March 2012
Volume 53, Issue 14
ARVO Annual Meeting Abstract  |   March 2012
Sequencing ADAMTS10 in Ghanaian POAG patients
Author Affiliations & Notes
  • Rachel W. Kuchtey
    Vanderbilt Eye Inst, Vanderbilt University, Nashville, Tennessee
  • Jessica Wenzler
    Vanderbilt Eye Inst, Vanderbilt University, Nashville, Tennessee
  • Jason Gibson
    Medicine, Duke University, Durham, North Carolina
  • Yutao Liu
    Medicine, Duke University, Durham, North Carolina
  • Michael Hauser
    Medicine, Duke University, Durham, North Carolina
  • R R. Allingham
    Ophthalmology, Duke University Eye Center, Durham, North Carolina
  • John Kuchtey
    Vanderbilt Eye Inst, Vanderbilt University, Nashville, Tennessee
  • Footnotes
    Commercial Relationships  Rachel W. Kuchtey, None; Jessica Wenzler, None; Jason Gibson, None; Yutao Liu, None; Michael Hauser, None; R. R. Allingham, None; John Kuchtey, None
  • Footnotes
    Support  CDA and Unrestricted Grant from RPB; NIH grants R01EY013315, R01EY019126, R03EY014939, R01EY015543; the Glaucoma Research Foundation; National Glaucoma Research of AHAF; the Glaucoma Foundation
Investigative Ophthalmology & Visual Science March 2012, Vol.53, 4505. doi:
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    • Get Citation

      Rachel W. Kuchtey, Jessica Wenzler, Jason Gibson, Yutao Liu, Michael Hauser, R R. Allingham, John Kuchtey; Sequencing ADAMTS10 in Ghanaian POAG patients. Invest. Ophthalmol. Vis. Sci. 2012;53(14):4505.

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      © ARVO (1962-2015); The Authors (2016-present)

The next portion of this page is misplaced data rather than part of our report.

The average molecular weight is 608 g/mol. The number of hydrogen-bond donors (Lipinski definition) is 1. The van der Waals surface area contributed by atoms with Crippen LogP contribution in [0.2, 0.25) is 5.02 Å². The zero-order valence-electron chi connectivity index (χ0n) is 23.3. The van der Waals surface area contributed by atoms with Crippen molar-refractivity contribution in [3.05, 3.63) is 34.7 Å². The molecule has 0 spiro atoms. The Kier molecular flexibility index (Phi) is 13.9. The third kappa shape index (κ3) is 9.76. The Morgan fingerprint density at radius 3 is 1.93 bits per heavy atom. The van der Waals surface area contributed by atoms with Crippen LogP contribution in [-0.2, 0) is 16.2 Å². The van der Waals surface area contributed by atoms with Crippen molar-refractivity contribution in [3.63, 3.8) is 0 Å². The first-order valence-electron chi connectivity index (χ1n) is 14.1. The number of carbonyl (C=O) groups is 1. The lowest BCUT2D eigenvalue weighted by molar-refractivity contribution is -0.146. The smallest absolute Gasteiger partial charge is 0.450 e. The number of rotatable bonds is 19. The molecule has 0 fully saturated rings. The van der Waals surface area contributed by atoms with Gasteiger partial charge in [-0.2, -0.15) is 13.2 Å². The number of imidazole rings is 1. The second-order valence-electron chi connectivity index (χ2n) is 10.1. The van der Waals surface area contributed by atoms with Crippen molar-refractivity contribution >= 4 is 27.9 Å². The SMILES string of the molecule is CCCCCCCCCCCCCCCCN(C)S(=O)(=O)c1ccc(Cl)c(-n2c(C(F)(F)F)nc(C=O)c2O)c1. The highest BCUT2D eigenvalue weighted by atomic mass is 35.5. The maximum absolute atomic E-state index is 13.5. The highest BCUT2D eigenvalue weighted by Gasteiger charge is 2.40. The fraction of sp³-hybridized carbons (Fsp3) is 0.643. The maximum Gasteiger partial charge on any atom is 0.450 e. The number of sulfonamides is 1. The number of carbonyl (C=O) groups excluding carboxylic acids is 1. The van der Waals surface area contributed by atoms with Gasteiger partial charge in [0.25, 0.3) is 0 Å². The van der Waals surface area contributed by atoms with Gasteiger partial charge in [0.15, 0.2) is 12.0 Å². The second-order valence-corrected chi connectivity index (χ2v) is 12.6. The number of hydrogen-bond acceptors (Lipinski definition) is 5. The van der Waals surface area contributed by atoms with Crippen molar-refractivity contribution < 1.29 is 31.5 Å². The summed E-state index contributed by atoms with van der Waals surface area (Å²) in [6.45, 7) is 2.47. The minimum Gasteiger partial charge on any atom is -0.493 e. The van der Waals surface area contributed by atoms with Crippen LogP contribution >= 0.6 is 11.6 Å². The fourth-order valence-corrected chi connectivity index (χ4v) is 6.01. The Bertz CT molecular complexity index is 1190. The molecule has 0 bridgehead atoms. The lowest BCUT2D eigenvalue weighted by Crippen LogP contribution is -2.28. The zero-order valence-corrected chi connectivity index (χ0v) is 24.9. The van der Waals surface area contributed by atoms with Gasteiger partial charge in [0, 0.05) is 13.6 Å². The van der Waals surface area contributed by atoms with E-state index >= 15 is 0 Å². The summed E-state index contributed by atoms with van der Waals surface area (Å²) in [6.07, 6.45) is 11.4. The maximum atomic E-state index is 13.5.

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Purpose: : Previously we identified ADAMTS10 as the candidate disease-causing gene in the beagle canine model of inherited primary open angle glaucoma (POAG). The aim of this study is to investigate involvement of ADAMTS10 in human POAG. A West African study population was chosen since intraocular pressure (IOP) elevation occurs relatively early in this population, similar to the beagle POAG model.

Methods: : DNA samples from 157 unrelated POAG patients and 108 unaffected individuals of West African ancestry were collected in Ghana. All coding exons and proximal intronic sequence of ADAMTS10 were amplified by PCR and sequenced by conventional Sanger sequencing. To assess novelty, identified variants were compared with dbSNP 135, 1,000 Genomes and the NHLBI Exome Sequencing Project. Statistical significance was assessed by Fisher’s Exact Test.

Results: : Sequencing ADAMTS10 revealed non-synonymous (NS) variants in the POAG group that were not found in unaffected controls; R62Q, R93H, R119Q, G604D and R977G, all of which were SNPs either not previously identified or with minor allele frequency < 0.01. Of the NS SNPs only in the POAG group, R93H was found in 2 POAG patients, while the others were singletons (found in one patient). In the controls, 2 singleton NS variants were found, a 3 base pair deletion resulting in deletion of an amino acid (F56del) and a di-nucleotide variant resulting in an amino acid substitution (R814Q). None of the NS SNPs were predicted to have a deleterious effect by the SNPs3D program. Two synonomous SNPs had minor allele frequencies (MAF) significantly different than controls (p<0.05). In addition, a 7 base pair insertion near exon 25 potentially affecting mRNA splicing was found with a MAF of 0.122 in POAG patients, significantly higher than in controls (0.056, p<0.05). Also statistically significant (p<0.05), a non-coding SNP near the stop codon of exon 26, which may affect mRNA splicing, was found in 9 of 157 POAG patients but none of 108 controls.

Conclusions: : This is the first screening of ADAMTS10 in human POAG patients. Two non-coding variants with potential effects on mRNA splicing were identified with MAF significantly greater than controls, suggesting possible risk alleles for POAG. These preliminary results will be extended by sequencing ADAMTS10 in additional Ghanaian patients and controls.

Keywords: genetics • candidate gene analysis • intraocular pressure 

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